MALOLOS CITY, Bulacan: The death toll in the drowning incident at the Madlum river in San Miguel town rose to five on Wednesday as rescuers continue to search for the two more students of Bulacan State University (BSU).
The freshmen tourism students were swept away by raging waters triggered by a sudden downpour on Monday afternoon.
Latest reports from the Provincial Disaster Risk Reduction and Management Office (PDRRMO) said that the body of Janet Rivera was retrieved around 10:20 a.m. several miles away from where the students were swept away by the rampaging current.
Gov. Wilhelmino Sy-Alvarado, who cancelled previous engagements to personally lead the search and rescue operations since Tuesday, said still missing were Madel Navarro and Maico Bartolome.
Meanwhile, the four bodies retrieved Tuesday afternoon were identified as Michael Alcantara, Michelle Banzil, Helena Marcelo and Sean Alejo.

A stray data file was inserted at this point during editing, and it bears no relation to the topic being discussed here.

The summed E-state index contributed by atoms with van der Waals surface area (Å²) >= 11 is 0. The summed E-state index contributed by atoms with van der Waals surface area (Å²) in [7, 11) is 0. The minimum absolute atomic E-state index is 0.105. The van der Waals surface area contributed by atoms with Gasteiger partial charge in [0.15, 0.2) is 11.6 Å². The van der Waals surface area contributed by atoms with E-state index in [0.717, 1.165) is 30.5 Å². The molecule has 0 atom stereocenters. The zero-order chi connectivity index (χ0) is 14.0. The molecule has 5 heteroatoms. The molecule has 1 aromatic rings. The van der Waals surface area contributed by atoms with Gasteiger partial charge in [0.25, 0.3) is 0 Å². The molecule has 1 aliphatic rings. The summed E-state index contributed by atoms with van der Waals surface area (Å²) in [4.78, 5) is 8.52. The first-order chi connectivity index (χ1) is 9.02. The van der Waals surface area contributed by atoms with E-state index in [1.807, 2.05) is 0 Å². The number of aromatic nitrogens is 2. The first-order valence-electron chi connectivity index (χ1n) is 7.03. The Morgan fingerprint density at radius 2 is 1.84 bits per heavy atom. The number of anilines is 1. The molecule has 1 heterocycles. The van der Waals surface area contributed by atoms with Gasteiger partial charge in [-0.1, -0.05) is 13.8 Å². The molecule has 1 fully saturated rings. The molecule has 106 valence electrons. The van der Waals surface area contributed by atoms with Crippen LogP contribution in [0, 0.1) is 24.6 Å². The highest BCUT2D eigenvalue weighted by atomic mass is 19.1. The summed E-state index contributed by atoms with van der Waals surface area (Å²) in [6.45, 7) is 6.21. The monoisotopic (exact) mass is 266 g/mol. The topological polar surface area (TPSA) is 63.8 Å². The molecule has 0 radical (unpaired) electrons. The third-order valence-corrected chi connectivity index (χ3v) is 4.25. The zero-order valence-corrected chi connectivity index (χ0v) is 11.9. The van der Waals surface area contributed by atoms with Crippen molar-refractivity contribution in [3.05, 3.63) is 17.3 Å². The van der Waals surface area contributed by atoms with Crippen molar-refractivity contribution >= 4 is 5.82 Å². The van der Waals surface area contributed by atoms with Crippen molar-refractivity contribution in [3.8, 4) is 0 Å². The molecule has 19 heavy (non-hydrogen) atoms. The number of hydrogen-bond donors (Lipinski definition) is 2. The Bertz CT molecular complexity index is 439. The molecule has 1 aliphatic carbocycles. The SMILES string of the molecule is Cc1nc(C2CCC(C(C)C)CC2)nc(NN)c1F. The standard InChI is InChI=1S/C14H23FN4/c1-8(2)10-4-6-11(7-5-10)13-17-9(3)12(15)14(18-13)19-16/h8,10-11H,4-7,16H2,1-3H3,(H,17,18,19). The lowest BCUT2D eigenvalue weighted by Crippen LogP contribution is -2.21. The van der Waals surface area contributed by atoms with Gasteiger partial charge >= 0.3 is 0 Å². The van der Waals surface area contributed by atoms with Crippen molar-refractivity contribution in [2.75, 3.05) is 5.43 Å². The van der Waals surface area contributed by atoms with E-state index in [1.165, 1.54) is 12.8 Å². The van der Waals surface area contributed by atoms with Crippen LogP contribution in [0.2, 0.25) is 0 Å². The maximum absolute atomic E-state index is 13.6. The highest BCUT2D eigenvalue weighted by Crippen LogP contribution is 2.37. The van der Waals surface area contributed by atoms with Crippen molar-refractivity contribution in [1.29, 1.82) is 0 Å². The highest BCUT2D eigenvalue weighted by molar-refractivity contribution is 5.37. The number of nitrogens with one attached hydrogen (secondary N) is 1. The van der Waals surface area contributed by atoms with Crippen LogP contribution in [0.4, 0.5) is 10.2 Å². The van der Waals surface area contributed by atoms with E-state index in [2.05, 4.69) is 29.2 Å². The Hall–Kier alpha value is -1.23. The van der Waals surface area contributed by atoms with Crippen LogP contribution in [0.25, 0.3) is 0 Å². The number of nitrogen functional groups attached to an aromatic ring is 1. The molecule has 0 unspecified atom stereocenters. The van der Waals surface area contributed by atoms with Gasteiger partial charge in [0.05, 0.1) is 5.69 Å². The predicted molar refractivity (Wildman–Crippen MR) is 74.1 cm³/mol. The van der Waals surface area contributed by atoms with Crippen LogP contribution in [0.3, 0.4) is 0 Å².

In the wake of the accident, Alvarado issued an executive order banning field trips and trekking activities at the said river.
“While the pristine waters within the Biak-na-Bato national park continues to allure tourists, we must not discount the dangers that sudden rains in the mountains could bring,” said the governor adding that warning signs and precautionary measures should be put in proper places to ensure that accidents would not hap- pen again.
Residents in the area said that the river always become “wild and raging” every time heavy rains fall in the mountains of Biak-Na-Bato, where massive extraction of the rare but expensive tea rose marble took place more than four years ago.
The mining of the expensive marble was only stopped when Alvarado assumed post as governor in 2010.
Initial reports received by the PDRRMO said that four buses carrying tourism students of the BSU went on a field trip at the historical Biak-na-Bato caves.
PDRRM Executive Officer Liz Mungcal said that while trekking the river near the Madlum cave, the river suddenly rose and swept away the students.
The river is full of big boulders and limestone that are highly dangerous when the river gets swollen with strong raging current.